Martin Schijf, a native aquatic biologist in the Utah Wildlife Division, has worked with spruce trees and other species in the Virgin River for 15 years. He said the conservation plan has been successful thanks in large part to partnerships with local organizations like the Washington County Water Conservancy District.

“When the conservation agreement was established, the distribution of the jellyfish throughout the basin had declined to around 60% of its historical range,” said Schijf. “As a result of the agreement and the partnerships developed under it, spruce trees now occupy more than 90% of their historic habitat. This is a direct result of the conservation efforts implemented under the conservation agreement.

While state and federal efforts to restore the medulla to their original range have been largely successful so far, there are still areas of concern.

Native aquatic biologist Christian Edwards, also from the Utah Division of Wildlife Resources, said spruce trees were remarkably hardy and well adapted to their native desert environment – but there was little they could do about it. to certain man-made challenges.

“One of the biggest declines we’ve seen over the years is Ash Creek and the Santa Clara River,” said Edwards. “These are areas where the diverted water results in a low flow, but they are also home to a particularly high number of beavers. Beavers are generally good for an ecosystem, but beaver dams form large, massive pools that provide refuge for non-native fish like bullhead and green crappie that outperform jellyfish.

To protect the medulla, Edwards and Schijf said implementing water conservation measures would be vital to ensure the medulla does not lose what little habitat it currently occupies.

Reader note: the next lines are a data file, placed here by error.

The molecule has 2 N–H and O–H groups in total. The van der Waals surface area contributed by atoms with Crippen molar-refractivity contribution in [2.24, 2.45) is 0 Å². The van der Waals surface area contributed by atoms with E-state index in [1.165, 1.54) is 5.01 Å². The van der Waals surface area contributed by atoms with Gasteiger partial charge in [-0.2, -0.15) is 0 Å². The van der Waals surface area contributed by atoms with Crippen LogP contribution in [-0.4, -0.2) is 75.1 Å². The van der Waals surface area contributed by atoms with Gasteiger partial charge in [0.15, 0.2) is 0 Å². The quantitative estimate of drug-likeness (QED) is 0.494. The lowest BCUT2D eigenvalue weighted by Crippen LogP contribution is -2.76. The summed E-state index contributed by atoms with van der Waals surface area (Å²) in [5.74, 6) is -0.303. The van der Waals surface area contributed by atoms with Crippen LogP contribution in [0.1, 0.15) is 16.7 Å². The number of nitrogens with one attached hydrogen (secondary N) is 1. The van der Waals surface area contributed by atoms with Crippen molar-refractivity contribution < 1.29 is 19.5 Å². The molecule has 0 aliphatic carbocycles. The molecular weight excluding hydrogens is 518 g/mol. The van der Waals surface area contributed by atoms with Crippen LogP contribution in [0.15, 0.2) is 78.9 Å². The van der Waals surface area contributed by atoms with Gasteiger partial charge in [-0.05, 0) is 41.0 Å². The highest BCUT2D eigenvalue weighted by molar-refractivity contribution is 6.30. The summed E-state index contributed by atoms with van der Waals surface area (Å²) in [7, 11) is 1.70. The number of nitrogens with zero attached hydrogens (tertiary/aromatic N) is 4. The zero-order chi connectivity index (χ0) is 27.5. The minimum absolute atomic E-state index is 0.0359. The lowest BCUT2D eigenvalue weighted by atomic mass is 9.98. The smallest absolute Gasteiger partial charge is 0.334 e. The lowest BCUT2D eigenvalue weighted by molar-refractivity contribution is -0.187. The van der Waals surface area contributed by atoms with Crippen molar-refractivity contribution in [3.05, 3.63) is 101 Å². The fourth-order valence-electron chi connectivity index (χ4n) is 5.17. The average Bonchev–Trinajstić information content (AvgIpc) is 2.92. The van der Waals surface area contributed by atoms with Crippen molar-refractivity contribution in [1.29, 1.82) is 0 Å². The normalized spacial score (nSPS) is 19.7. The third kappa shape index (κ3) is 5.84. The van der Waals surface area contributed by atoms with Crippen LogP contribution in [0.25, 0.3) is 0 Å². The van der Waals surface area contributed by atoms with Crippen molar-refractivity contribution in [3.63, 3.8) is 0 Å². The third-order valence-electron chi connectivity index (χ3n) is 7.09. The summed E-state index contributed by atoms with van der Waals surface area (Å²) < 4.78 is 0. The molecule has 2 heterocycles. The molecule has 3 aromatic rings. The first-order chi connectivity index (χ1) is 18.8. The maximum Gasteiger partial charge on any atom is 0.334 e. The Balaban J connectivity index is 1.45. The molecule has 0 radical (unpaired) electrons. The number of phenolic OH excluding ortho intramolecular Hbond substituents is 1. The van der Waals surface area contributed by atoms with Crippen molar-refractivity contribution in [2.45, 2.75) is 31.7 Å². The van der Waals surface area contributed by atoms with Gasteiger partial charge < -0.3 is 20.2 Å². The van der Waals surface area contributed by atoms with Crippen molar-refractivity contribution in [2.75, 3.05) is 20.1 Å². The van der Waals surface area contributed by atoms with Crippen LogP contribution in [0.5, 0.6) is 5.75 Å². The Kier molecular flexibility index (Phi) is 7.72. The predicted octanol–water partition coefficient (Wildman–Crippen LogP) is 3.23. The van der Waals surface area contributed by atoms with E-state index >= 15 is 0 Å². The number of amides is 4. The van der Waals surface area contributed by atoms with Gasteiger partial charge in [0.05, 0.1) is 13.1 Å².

In this 2017 file photo, a sign at Brooks Pond in St. George advises visitors not to throw their pet fish in the water, St. George, Utah | Photo by Mori Kessler, St. George News

Additionally, the average Southern Utah resident can help the spinal cord by ensuring non-native fish are not introduced by throwing out pet fish or releasing sport fish into local ponds and streams.

However, the Center for Biological Diversity remains skeptical that the necessary changes will be made before it is too late.

“The problem is, the state’s wildlife division doesn’t control how the water is used,” Greenwald said. “They don’t have the capacity to make sure there are minimum flows or something like that. The reality is that St. George needs to change its practices – there is only a finite amount of water in the desert, and the Washington County Water Conservancy District cannot continue to pretend it is not. .

Ensuring federal protection of the Virgin River backbone would grant management agencies more regulatory power, preventing local agencies and municipalities from drawing too much water, Greenwald said.

While they may disagree on the details, Greenwald and wildlife managers at least agree on the importance of seeing the spinal cord persist in their natural habitat. Spine forests help balance the ecosystem by eating insects and clearing debris from the river. If their populations were to collapse, the water quality of the Virgin River could decline, which would become very clear to local residents who depend on the river for drinking water.

But for Schijf, their value exceeds their usefulness.

“They have evolved here in this ecosystem, and they are part of the natural heritage of this region,” said Schijf. “They have intrinsic value just because they are who they are. We should be stewards of these species to make sure they persist in these waterways, don’t go extinct, and we provide conservation measures to make sure they thrive.